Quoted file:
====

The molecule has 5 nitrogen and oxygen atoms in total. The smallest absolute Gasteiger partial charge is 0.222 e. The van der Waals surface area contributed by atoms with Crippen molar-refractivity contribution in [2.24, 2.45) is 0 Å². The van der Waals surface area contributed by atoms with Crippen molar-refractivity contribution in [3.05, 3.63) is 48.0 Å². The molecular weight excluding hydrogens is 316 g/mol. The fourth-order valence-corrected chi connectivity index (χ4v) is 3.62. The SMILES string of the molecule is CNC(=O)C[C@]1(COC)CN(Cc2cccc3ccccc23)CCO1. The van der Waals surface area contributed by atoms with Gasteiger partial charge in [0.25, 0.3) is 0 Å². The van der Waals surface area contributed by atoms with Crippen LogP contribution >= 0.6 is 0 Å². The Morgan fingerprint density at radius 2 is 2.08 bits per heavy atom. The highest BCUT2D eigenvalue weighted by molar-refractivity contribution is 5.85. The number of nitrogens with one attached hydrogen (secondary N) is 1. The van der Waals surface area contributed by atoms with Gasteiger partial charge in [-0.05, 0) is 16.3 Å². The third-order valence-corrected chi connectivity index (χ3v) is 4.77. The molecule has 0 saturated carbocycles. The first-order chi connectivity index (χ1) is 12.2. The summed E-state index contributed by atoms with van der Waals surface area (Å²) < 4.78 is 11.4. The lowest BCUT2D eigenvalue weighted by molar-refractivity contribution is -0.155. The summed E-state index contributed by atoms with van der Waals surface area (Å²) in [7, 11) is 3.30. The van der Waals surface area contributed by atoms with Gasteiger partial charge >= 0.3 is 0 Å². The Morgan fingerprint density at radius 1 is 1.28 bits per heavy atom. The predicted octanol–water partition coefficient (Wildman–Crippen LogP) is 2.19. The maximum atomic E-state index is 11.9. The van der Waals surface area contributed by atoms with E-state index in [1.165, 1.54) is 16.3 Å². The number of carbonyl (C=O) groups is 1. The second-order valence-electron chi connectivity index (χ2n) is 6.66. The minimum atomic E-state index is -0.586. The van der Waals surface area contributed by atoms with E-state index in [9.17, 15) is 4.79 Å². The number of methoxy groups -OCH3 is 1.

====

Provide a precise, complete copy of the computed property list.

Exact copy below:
The molecule has 5 nitrogen and oxygen atoms in total. The smallest absolute Gasteiger partial charge is 0.222 e. The van der Waals surface area contributed by atoms with Crippen molar-refractivity contribution in [2.24, 2.45) is 0 Å². The van der Waals surface area contributed by atoms with Crippen molar-refractivity contribution in [3.05, 3.63) is 48.0 Å². The molecular weight excluding hydrogens is 316 g/mol. The fourth-order valence-corrected chi connectivity index (χ4v) is 3.62. The SMILES string of the molecule is CNC(=O)C[C@]1(COC)CN(Cc2cccc3ccccc23)CCO1. The van der Waals surface area contributed by atoms with Gasteiger partial charge in [0.25, 0.3) is 0 Å². The van der Waals surface area contributed by atoms with Crippen LogP contribution >= 0.6 is 0 Å². The Morgan fingerprint density at radius 2 is 2.08 bits per heavy atom. The highest BCUT2D eigenvalue weighted by molar-refractivity contribution is 5.85. The number of nitrogens with one attached hydrogen (secondary N) is 1. The van der Waals surface area contributed by atoms with Gasteiger partial charge in [-0.05, 0) is 16.3 Å². The third-order valence-corrected chi connectivity index (χ3v) is 4.77. The molecule has 0 saturated carbocycles. The first-order chi connectivity index (χ1) is 12.2. The summed E-state index contributed by atoms with van der Waals surface area (Å²) < 4.78 is 11.4. The lowest BCUT2D eigenvalue weighted by molar-refractivity contribution is -0.155. The summed E-state index contributed by atoms with van der Waals surface area (Å²) in [7, 11) is 3.30. The van der Waals surface area contributed by atoms with Gasteiger partial charge >= 0.3 is 0 Å². The Morgan fingerprint density at radius 1 is 1.28 bits per heavy atom. The predicted octanol–water partition coefficient (Wildman–Crippen LogP) is 2.19. The maximum atomic E-state index is 11.9. The van der Waals surface area contributed by atoms with E-state index in [1.165, 1.54) is 16.3 Å². The number of carbonyl (C=O) groups is 1. The second-order valence-electron chi connectivity index (χ2n) is 6.66. The minimum atomic E-state index is -0.586. The van der Waals surface area contributed by atoms with E-state index in [9.17, 15) is 4.79 Å². The number of methoxy groups -OCH3 is 1.